Veterans & Service Members

AACRAO recognizes and honors the sacrifices these men and women have made and its members are proud to assist them and meet their educational needs. Veterans and students on active military duty and their families face special circumstances and challenges.

Changes in federal statute and executive actions have greatly promoted the expansion of services toward veterans and their families. Since the Post-9/11 GI Bill was passed in 2009, close to 1 million veterans, service members, and eligible dependents have taken advantage of the educational benefits available to them. With the passage of more recent legislation, such as the Forever GI Bill in 2017 and the Isakson Roe and THRIVE Acts in 2021, there will be significant changes to military education benefits over the coming years.


Latest Actions

AACRAO recently hosted a webinar to discuss the implementation of veteran legislation passed in December 2020, also known as the Johnny Isakson and David P. Roe Veterans Health Care and Benefits Improvement Act. This law will have a transformative effect on the mission of Education Service to provide ready access to, and timely and accurate delivery of, education benefits to Veterans, Service members, and their families, as well as further enable the U.S. Department of Veterans Affairs (VA) to empower GI Bill beneficiaries to achieve their vocational and career goals.

Other recent legislation introduced in both the House and Senate include important provisions to help ensure veterans can continue to receive their education benefits as well as technical corrections to the legislation passed last year.


Kamala Harris on Higher Ed

Aug 13, 2020, 11:20 AM
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Summary : The senator and presumptive Democratic vice presidential nominee does not have an extensive record on higher education issues.
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U.S. Senator Kamala Harris, presumptive Democratic vice presidential nominee, does not have an extensive record on higher education issues, Inside Higher Ed reported. 

However, Harris is known for taking on the for-profit giant Corinthian Colleges during her tenure as California's attorney general, accusing the chain of false and predatory advertising, intentionally making misrepresentations to students, securities fraud, and unlawful use of military seals in advertisements. In 2016, she won a federal court judgement from the now-defunct Corinthian, obtaining $1.1 billion in relief for students and veterans.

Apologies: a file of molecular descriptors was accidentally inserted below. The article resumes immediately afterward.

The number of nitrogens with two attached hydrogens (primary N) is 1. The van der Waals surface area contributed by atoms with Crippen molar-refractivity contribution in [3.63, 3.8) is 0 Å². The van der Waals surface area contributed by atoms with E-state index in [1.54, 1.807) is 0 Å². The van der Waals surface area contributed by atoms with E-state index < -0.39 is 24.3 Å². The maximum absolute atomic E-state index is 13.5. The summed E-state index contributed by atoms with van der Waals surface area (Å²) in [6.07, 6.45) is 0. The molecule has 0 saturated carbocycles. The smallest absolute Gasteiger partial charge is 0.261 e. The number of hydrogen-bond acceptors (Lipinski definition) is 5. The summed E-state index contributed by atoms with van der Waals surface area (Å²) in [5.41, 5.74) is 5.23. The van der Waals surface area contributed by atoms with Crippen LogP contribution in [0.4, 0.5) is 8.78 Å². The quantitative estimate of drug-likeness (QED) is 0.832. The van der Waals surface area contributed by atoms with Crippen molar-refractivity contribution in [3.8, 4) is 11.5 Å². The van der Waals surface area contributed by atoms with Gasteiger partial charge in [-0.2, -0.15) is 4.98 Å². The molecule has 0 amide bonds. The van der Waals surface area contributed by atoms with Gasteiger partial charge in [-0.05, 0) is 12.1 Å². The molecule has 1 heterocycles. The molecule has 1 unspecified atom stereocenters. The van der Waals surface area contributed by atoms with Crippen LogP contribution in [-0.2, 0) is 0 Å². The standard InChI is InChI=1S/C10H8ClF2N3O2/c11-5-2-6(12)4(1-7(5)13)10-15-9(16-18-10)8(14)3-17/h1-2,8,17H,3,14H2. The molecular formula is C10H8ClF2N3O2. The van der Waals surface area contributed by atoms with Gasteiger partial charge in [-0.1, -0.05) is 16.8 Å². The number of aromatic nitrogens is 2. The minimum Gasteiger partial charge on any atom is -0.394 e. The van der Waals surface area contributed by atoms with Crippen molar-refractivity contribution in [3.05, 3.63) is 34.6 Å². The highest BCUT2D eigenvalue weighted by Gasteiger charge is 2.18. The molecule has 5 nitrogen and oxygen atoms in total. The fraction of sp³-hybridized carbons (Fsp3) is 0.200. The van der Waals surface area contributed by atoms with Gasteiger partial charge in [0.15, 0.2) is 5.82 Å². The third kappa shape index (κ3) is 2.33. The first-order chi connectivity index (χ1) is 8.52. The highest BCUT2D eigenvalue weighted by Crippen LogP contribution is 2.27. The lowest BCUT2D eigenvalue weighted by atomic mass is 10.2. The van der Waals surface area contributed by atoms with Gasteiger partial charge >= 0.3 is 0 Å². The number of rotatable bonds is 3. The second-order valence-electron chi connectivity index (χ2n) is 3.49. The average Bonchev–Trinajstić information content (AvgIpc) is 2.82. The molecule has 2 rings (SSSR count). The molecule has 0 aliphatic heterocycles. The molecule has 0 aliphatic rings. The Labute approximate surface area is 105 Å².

As attorney general and a Democratic senator from California, Harris further advocated for debt cancellation for former Corinthian students. Additionally, she and 16 other Democratic senators recently urged congressional leaders not to allow for-profit colleges to receive coronavirus aid aimed for higher education, reported Inside Higher Ed.

During her campaign for president, Harris said she would make community college free and four-year public college debt-free. In 2017, she endorsed Senator Bernie Sanders' College for All plan, which would make public colleges and universities tuition-free to students with family income up to $125,000; make community colleges tuition-free; cut student loan interest rates in half; and triple funding for the Federal Work-Study program. She also backed a proposal by Senator Brian Schatz (D-HI), which would have made room and board, books, and other college expenses free.

Senator Harris did not support broad student loan forgiveness plans during her presidential campaign, though she had a targeted loan forgiveness proposal for student borrowers who started businesses in low-income areas, reported Forbes.

In recent months, she has been a proponent of the $10,000 loan forgiveness plan pushed by many Democrats, including Biden. Harris has also called for improving the Public Service Loan Forgiveness (PSLF) program and is a co-sponsor of the What You Can Do For Your Country Act, S. 1203. 

Last year, Harris proposed the Basic Assistance for Students In College Act, S. 2225, alongside Senators Elizabeth Warren (D-MA) and Dianne Feinstein (D-CA), Inside Higher Ed reported. The legislation would have created a $500 million competitive grant program for institutions to fund the basic needs of students, including food, housing, transportation, child care, health care and technology.

Additionally, Harris, a graduate of Howard University, proposed $60 billion in funding to Historically Black Colleges and Universities (HBCU), with $50 billion going to fund scholarships, fellowships and research grants at HBCUs and another $10 billion to build classrooms, labs, and other facilities.

Related Links

Inside Higher Ed


Michelle Mott
Categories :
  • Advocacy
  • Community Colleges
  • Financial Aid and FAFSA
  • Grants and Scholarships
  • Veterans and Service Members
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  • Debt
  • Emergency Financial Support
  • Federal relations
  • for-profit colleges
  • free college
  • hbcu
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  • Public Service Loan Forgiveness program
  • student loans
  • tuition free
  • work study
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